Chicago Marathon Recap
I left off with my last blog just 2 weeks out from Chicago. That final big workout I did went really well, but it left my hamstring/glute in not the best shape. The hamstring felt tight the morning before, and then during the workout. It wasn’t all that bad, but with a marathon just 2 weeks away I did want to take care of it. I talked to Wes and AJ Gregg about it on Monday, they gave me some exercises to help it, along with suggesting heating it before running to keep it loose and hopefully prevent it from tightening up while I ran. I took the next few days easy and felt that it was getting better. On Thursday, September 27th I did my first workout since it felt tight during the 2 x 6-mile workout. The workout was pretty simple; the Marshall Lake workout, which I’ve done a handful of time since I’ve joined NAZ Elite. The workout consists of a 2-mile tempo at 4:50 pace, followed by 5 minutes rest. Then we do 4 by 2 minutes up a hill I’d call a roughly 8% grade? I don’t know exactly, I just know that it’s pretty dang hard! We take 3 minutes rest in between each of them, and try to get a little further each time; basically going as hard as you can for the fourth one. I started the workout and didn’t feel like my hamstring was tight. Unfortunately, something did feel off in the glute/hip area of that leg. I was able to complete the workout, but what was supposed to be a “gimme” workout was not. I felt like I was working too hard to run the paces; and was starting to get really worried that if I felt like this for just a 2-mile tempo and 4 x 2-minute hills, how the heck would I run a good marathon in just 10 days?!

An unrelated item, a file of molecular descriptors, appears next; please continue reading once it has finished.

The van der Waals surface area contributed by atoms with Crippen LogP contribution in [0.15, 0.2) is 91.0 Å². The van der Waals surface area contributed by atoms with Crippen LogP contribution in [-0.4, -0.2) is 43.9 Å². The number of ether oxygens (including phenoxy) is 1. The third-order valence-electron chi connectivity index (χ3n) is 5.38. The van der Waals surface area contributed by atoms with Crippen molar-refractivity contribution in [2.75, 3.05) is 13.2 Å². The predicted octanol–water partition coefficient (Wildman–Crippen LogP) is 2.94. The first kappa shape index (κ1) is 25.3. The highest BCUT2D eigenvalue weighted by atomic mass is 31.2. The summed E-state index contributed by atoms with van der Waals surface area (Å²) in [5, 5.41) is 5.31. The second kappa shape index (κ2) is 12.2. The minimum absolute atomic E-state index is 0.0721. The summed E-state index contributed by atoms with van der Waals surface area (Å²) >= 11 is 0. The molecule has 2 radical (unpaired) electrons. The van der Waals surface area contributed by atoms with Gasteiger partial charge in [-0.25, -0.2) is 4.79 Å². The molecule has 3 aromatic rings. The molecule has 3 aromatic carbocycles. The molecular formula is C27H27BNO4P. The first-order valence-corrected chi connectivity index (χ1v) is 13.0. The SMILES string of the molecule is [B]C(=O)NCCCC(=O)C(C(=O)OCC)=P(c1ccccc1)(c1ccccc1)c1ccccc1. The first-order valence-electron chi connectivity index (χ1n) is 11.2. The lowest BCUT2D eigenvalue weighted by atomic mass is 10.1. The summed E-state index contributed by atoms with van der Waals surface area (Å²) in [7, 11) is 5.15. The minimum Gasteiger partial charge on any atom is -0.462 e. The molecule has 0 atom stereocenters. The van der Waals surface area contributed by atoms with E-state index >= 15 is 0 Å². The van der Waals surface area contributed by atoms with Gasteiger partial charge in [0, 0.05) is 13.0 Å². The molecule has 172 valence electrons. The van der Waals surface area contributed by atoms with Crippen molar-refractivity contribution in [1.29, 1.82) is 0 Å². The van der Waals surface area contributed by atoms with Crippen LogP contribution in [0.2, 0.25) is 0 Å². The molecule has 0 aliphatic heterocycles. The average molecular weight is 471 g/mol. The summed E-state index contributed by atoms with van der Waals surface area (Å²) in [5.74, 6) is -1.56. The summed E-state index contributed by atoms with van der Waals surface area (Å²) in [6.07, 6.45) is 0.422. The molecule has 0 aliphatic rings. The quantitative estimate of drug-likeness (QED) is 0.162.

Over the next few days, I ran super easy and had appointments with chiropractors just about every day. Wes told me it was a mild glute strain. “Mild” made me a little at ease, “strain” did not. He worked on it a lot, and I was encouraged that it seemed to be getting better every day. I saw John Ball the week before the race, he worked on it and said it was nothing major, that I’d be good to go. That was a huge confidence booster, as well as having a great final workout the Wednesday before Chicago. I went down to Camp Verde and did 2 by 3 miles in 5:00 pace; the Scotts practicing pacing me for the first 3-miler. I felt sharp, relaxed, and super happy to not feel any discomfort in my hamstring, glute, or anywhere else!
I flew to Chicago the next day, feeling rested, healthy, and excited to race. Feeling that way, my mind started to shift toward the final preparations for the race, including our plans for the pace and what to expect weather-wise. The forecast for Sunday morning seemed to constantly be changing. I tried not to worry too much about it since there was nothing I could do to control it. I did a 3 mile prerace run with Coach Ben Saturday morning and imagined the weather the next day would be similar. I felt ok, but again became pretty concerned when we finished and realized I was sweating pretty good because of the humidity. This made me really nervous because I’ve never been very good at racing in hot/humid conditions. My last race, the 20k had gone terribly because of those conditions. I hoped and prayed that Sunday would be different, and as Saturday went along, my prayers were answered as the humidity dropped considerably, and it also got a little cooler. The weather during the race wasn’t ideal, but I was just glad it wasn’t humid! It was probably about 60 degrees the whole race, overcast the whole time with occasional showers. The toughest part was the little bit of headwind the last few miles.